Over two-thirds of U.S. households count at least one pet as part of their family. While dogs are the overwhelming favorite, rabbits also make up a sizeable portion of the pet population. The American Pet Products Association estimates the number to be 3–7 million pet bunnies, which doesn’t count ones used for food.
This is worth mentioning because the diet for a food rabbit and one kept as a pet will differ. This guide will deal exclusively with the latter.
What Do Rabbits Eat?
The biology and physiology of a rabbit, regardless of the species, equip them to digest grass and hay. It provides an ideal nutrient base, along with the necessary fiber to keep their GI tract healthy. Rabbits require up to 20% fiber and 45% carbs in their daily diet. These foodstuffs do an excellent job of satisfying those needs.
Rabbits can also eat other greens, albeit in limited quantities. These animals have sensitive digestive systems and can react adversely to sudden changes in their diet. You should keep your pet on hay until they’re mature at about 6 months. Then, you can introduce other foods to provide additional nutrition. We suggest small amounts and only one at a time to determine if it agrees with your bunny.
Foods you can try include:
You can also offer your rabbit what we’d consider treat foods (because of their higher amounts of sugar), but only occasionally. Items to consider include:
Again, close monitoring of its reaction to new foods is imperative. The reason is that GI distress can cause dehydration, which is potentially life-threatening.
What Not to Feed Your Pet Rabbit
Even though humans and rabbits share a common ancestor, that doesn’t mean they can eat the same things that we do. The reality is that many foods that we enjoy are toxic to bunnies. Some, such as chocolate, are obvious because other animals like dogs and cats cannot tolerate them either. Others may surprise you!
Things that you shouldn’t give your rabbit include:
You should not give any pet seeds or pits from cherries, peaches, or apricots. They contain the precursor chemicals that the animal body—including yours—could convert to cyanide.
Rabbit Feeding Chart
Weight of Rabbit
Total Amount of Leafy Greens per Day
Serving of Pellets per Day
1 tbsp + ¼ cup
2 tbsp + ¼ cup
3 tbsp + ¼ cup
1 tbsp + ½ cup
2 tbsp + ½ cup
How Often to Feed Your Rabbit
Since your pet is a herbivore, your rabbit can digest leafy foods relatively quickly. You can give them an unlimited amount of hay. However, you should limit commercial rabbit food diets to small amounts each day. Although these are nutritionally rich, they can lead to weight gain because they are also calorie-dense. Obesity is an issue with animals kept in confined quarters with limited exercise.
While rabbits aren’t rodents, their teeth, i.e., incisors, continue to grow their entire lives. A diet of grass and hay helps keep them in check better than pellets. The other concern is with fluid intake. Fresh foods contain a great deal of water, and pellets do not. They have nutritional value as long as they are supplements to a hay-based diet.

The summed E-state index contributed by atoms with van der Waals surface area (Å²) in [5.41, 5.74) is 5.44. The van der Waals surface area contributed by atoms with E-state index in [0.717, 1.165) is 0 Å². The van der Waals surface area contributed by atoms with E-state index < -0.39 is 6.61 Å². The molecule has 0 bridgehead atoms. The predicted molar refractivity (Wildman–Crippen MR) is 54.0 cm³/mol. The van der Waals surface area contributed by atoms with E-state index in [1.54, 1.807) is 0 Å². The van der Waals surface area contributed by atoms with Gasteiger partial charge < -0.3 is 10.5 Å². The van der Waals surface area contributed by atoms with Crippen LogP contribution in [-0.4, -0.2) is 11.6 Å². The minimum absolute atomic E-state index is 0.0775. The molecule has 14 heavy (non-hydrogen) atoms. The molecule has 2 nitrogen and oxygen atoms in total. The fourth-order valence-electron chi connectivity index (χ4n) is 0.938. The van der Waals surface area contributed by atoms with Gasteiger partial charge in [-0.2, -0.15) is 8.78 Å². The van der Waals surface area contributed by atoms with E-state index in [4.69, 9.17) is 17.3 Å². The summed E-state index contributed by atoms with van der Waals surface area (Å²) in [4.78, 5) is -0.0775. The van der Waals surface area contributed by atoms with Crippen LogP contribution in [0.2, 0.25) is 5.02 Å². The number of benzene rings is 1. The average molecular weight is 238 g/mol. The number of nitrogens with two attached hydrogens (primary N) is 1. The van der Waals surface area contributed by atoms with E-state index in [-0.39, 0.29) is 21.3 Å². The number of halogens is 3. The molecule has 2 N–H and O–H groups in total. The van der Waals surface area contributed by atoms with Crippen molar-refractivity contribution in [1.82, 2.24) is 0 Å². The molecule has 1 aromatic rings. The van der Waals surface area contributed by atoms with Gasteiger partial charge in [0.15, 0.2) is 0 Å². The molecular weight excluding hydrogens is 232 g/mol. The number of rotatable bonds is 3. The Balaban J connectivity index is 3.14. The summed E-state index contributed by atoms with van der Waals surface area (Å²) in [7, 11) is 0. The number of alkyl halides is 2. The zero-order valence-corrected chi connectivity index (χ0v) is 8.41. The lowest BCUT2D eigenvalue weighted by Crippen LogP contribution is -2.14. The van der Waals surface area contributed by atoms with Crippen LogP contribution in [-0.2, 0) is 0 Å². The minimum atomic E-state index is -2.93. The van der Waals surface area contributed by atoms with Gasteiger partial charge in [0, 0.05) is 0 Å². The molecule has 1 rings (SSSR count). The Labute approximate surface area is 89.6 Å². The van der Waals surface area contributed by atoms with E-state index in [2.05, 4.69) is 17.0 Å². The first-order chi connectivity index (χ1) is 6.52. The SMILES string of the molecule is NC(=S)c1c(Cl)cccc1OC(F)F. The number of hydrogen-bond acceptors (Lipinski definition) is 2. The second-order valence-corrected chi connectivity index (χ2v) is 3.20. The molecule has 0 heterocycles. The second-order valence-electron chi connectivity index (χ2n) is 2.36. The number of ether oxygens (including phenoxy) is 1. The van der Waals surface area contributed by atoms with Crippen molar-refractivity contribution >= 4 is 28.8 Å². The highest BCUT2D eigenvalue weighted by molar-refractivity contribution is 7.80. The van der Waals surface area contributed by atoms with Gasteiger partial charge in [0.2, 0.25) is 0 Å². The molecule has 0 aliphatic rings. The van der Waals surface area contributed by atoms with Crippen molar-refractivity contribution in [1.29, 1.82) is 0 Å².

Are Vitamins Recommended for Rabbits?
As with people, a healthy diet will supply everything that your pet rabbit needs without needing to supplement it with additional nutrients. You might want to consider growing fresh produce for your rabbit. It can save you money on supplies, given that food alone makes up to one-third of the annual expenses of owning a bunny. You’ll know exactly how it was grown, so you can rest assured that you’re feeding your pet something safe for them to eat.
Why Is Water Essential to a Rabbit’s Diet?
While fresh hay contains a large amount of water, dried foodstuffs do not. That makes it imperative to have plenty of fresh water available for your rabbit. It’s especially vital given the amount of fiber that your pet is consuming. Ample water will ensure that their digestive system functions properly and reduces the risks of constipation or blockages.
Best Healthy Treats for Rabbits
Fruits and other foods are the best healthy treats for your rabbit. They will provide additional nutrients to ensure that they’re getting the full slate of vitamins and minerals that they need.
You can offer your bunny commercial treats that are nutrient-dense to increase their value in your pet’s diet. However, you should limit these to no more than 10% of your rabbit’s total daily caloric intake.
What to Do If Your Rabbit Isn’t Eating
Giving your pet occasional treats is an excellent way to gauge their appetite. If your pet is acting lethargic, you can try offering them one of their favorites. One of the most common causes of food disinterest is overgrown teeth, hence the need for a hay-based diet. If your rabbit isn’t feeling well because of something else, they might not want to eat.
A more serious cause is gastrointestinal (GI) stasis. It occurs from an unbalanced diet with too little hay and too many carbs. Digestive grinds to a halt as so-called bad bacteria builds up in the GI system. It is a potentially life-threatening condition that requires veterinary care. The typical course of treatment includes fluids to rehydrate the animal and supplemental feeding.
Your vet may also prescribe medications to make your rabbit more comfortable and take care of any underlying conditions. Feeding your pet the recommended diet will go a long way toward preventing a recurrence.
Rabbits are delightful pets that can bring joy to any home. They’re social creatures that readily bond with their owners. However, they come with the responsibility of providing a healthy diet and comfortable living quarters. What you feed your bunny is critical. A hay-based diet is the best way to ensure that your rabbit gets what they need for their overall good health. May you have many happy years with your pet!
- Related read: Do Wild Rabbits Really Eat Carrots? Is It Good For Them?
Featured Image by: artemisphoto, Shutterstock